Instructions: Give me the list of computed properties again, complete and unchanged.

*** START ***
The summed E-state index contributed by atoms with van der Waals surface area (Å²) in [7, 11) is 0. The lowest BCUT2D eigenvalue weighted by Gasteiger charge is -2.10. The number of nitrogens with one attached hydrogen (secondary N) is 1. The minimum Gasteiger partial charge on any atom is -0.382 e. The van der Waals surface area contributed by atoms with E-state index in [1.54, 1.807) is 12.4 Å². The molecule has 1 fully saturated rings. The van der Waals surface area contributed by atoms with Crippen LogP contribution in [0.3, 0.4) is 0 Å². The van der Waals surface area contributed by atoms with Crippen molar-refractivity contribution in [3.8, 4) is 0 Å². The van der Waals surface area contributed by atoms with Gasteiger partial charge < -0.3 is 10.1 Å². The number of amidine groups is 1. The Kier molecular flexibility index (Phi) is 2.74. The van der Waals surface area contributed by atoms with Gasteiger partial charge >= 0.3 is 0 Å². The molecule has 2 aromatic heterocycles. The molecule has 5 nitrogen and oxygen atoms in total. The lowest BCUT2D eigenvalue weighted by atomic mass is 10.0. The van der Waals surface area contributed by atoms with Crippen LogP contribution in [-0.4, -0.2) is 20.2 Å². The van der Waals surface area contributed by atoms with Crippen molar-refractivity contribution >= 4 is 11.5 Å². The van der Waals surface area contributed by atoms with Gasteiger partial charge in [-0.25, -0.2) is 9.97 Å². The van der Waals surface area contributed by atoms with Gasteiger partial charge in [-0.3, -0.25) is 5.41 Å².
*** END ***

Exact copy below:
The summed E-state index contributed by atoms with van der Waals surface area (Å²) in [7, 11) is 0. The lowest BCUT2D eigenvalue weighted by Gasteiger charge is -2.10. The number of nitrogens with one attached hydrogen (secondary N) is 1. The minimum Gasteiger partial charge on any atom is -0.382 e. The van der Waals surface area contributed by atoms with E-state index in [1.54, 1.807) is 12.4 Å². The molecule has 1 fully saturated rings. The van der Waals surface area contributed by atoms with Crippen LogP contribution in [0.3, 0.4) is 0 Å². The van der Waals surface area contributed by atoms with Crippen molar-refractivity contribution in [3.8, 4) is 0 Å². The van der Waals surface area contributed by atoms with Gasteiger partial charge < -0.3 is 10.1 Å². The number of amidine groups is 1. The Kier molecular flexibility index (Phi) is 2.74. The van der Waals surface area contributed by atoms with Gasteiger partial charge >= 0.3 is 0 Å². The molecule has 2 aromatic heterocycles. The molecule has 5 nitrogen and oxygen atoms in total. The lowest BCUT2D eigenvalue weighted by atomic mass is 10.0. The van der Waals surface area contributed by atoms with Crippen LogP contribution in [-0.4, -0.2) is 20.2 Å². The van der Waals surface area contributed by atoms with Crippen molar-refractivity contribution >= 4 is 11.5 Å². The van der Waals surface area contributed by atoms with Gasteiger partial charge in [-0.25, -0.2) is 9.97 Å². The van der Waals surface area contributed by atoms with Gasteiger partial charge in [-0.3, -0.25) is 5.41 Å².